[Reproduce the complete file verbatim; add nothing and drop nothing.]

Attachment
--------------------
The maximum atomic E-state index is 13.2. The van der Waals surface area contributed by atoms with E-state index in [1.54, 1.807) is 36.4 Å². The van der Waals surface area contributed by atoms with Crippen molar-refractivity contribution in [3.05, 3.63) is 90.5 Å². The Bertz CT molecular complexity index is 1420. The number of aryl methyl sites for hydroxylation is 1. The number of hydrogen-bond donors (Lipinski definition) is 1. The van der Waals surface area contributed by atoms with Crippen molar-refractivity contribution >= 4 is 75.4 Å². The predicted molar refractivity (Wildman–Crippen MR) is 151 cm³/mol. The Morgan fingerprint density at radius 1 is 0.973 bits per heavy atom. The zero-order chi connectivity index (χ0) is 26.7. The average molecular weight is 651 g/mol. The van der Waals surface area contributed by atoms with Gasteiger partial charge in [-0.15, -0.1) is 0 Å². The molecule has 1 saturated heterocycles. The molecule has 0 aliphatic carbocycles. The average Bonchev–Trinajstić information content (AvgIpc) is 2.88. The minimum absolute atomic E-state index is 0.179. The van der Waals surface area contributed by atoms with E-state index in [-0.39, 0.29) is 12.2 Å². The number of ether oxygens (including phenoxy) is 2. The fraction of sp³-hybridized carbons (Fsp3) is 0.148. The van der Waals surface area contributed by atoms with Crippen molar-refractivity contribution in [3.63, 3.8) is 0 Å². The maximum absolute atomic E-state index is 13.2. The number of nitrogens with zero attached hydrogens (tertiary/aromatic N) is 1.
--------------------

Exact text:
The maximum atomic E-state index is 13.2. The van der Waals surface area contributed by atoms with E-state index in [1.54, 1.807) is 36.4 Å². The van der Waals surface area contributed by atoms with Crippen molar-refractivity contribution in [3.05, 3.63) is 90.5 Å². The Bertz CT molecular complexity index is 1420. The number of aryl methyl sites for hydroxylation is 1. The number of hydrogen-bond donors (Lipinski definition) is 1. The van der Waals surface area contributed by atoms with Crippen molar-refractivity contribution >= 4 is 75.4 Å². The predicted molar refractivity (Wildman–Crippen MR) is 151 cm³/mol. The Morgan fingerprint density at radius 1 is 0.973 bits per heavy atom. The zero-order chi connectivity index (χ0) is 26.7. The average molecular weight is 651 g/mol. The van der Waals surface area contributed by atoms with Gasteiger partial charge in [-0.15, -0.1) is 0 Å². The molecule has 1 saturated heterocycles. The molecule has 0 aliphatic carbocycles. The average Bonchev–Trinajstić information content (AvgIpc) is 2.88. The minimum absolute atomic E-state index is 0.179. The van der Waals surface area contributed by atoms with E-state index in [-0.39, 0.29) is 12.2 Å². The number of ether oxygens (including phenoxy) is 2. The fraction of sp³-hybridized carbons (Fsp3) is 0.148. The van der Waals surface area contributed by atoms with Crippen molar-refractivity contribution in [3.63, 3.8) is 0 Å². The maximum absolute atomic E-state index is 13.2. The number of nitrogens with zero attached hydrogens (tertiary/aromatic N) is 1.